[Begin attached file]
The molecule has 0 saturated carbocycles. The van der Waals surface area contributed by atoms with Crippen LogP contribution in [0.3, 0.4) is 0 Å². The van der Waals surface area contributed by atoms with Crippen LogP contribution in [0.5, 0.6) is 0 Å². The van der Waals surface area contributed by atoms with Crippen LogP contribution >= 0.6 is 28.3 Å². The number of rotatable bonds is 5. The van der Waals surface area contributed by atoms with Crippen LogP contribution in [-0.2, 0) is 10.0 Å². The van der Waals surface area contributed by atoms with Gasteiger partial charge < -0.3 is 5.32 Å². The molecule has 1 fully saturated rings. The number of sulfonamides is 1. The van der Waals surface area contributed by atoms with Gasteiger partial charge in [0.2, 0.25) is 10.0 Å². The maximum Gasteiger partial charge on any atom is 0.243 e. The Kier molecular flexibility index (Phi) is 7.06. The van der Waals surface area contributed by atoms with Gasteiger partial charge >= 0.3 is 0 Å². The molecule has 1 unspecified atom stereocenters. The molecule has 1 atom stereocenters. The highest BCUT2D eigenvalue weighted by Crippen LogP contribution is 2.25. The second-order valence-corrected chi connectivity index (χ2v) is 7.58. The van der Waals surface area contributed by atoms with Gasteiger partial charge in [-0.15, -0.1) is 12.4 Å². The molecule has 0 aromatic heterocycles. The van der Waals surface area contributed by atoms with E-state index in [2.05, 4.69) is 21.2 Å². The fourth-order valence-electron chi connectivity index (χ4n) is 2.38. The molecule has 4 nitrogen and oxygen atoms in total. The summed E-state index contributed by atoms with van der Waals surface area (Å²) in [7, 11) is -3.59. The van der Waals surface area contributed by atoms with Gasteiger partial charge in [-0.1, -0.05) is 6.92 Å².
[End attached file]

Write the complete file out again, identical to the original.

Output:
The molecule has 0 saturated carbocycles. The van der Waals surface area contributed by atoms with Crippen LogP contribution in [0.3, 0.4) is 0 Å². The van der Waals surface area contributed by atoms with Crippen LogP contribution in [0.5, 0.6) is 0 Å². The van der Waals surface area contributed by atoms with Crippen LogP contribution >= 0.6 is 28.3 Å². The number of rotatable bonds is 5. The van der Waals surface area contributed by atoms with Crippen LogP contribution in [-0.2, 0) is 10.0 Å². The van der Waals surface area contributed by atoms with Gasteiger partial charge < -0.3 is 5.32 Å². The molecule has 1 fully saturated rings. The number of sulfonamides is 1. The van der Waals surface area contributed by atoms with Gasteiger partial charge in [0.2, 0.25) is 10.0 Å². The maximum Gasteiger partial charge on any atom is 0.243 e. The Kier molecular flexibility index (Phi) is 7.06. The van der Waals surface area contributed by atoms with Gasteiger partial charge >= 0.3 is 0 Å². The molecule has 1 unspecified atom stereocenters. The molecule has 1 atom stereocenters. The highest BCUT2D eigenvalue weighted by Crippen LogP contribution is 2.25. The second-order valence-corrected chi connectivity index (χ2v) is 7.58. The van der Waals surface area contributed by atoms with Gasteiger partial charge in [-0.15, -0.1) is 12.4 Å². The molecule has 0 aromatic heterocycles. The van der Waals surface area contributed by atoms with E-state index in [2.05, 4.69) is 21.2 Å². The fourth-order valence-electron chi connectivity index (χ4n) is 2.38. The molecule has 4 nitrogen and oxygen atoms in total. The summed E-state index contributed by atoms with van der Waals surface area (Å²) in [7, 11) is -3.59. The van der Waals surface area contributed by atoms with Gasteiger partial charge in [-0.1, -0.05) is 6.92 Å².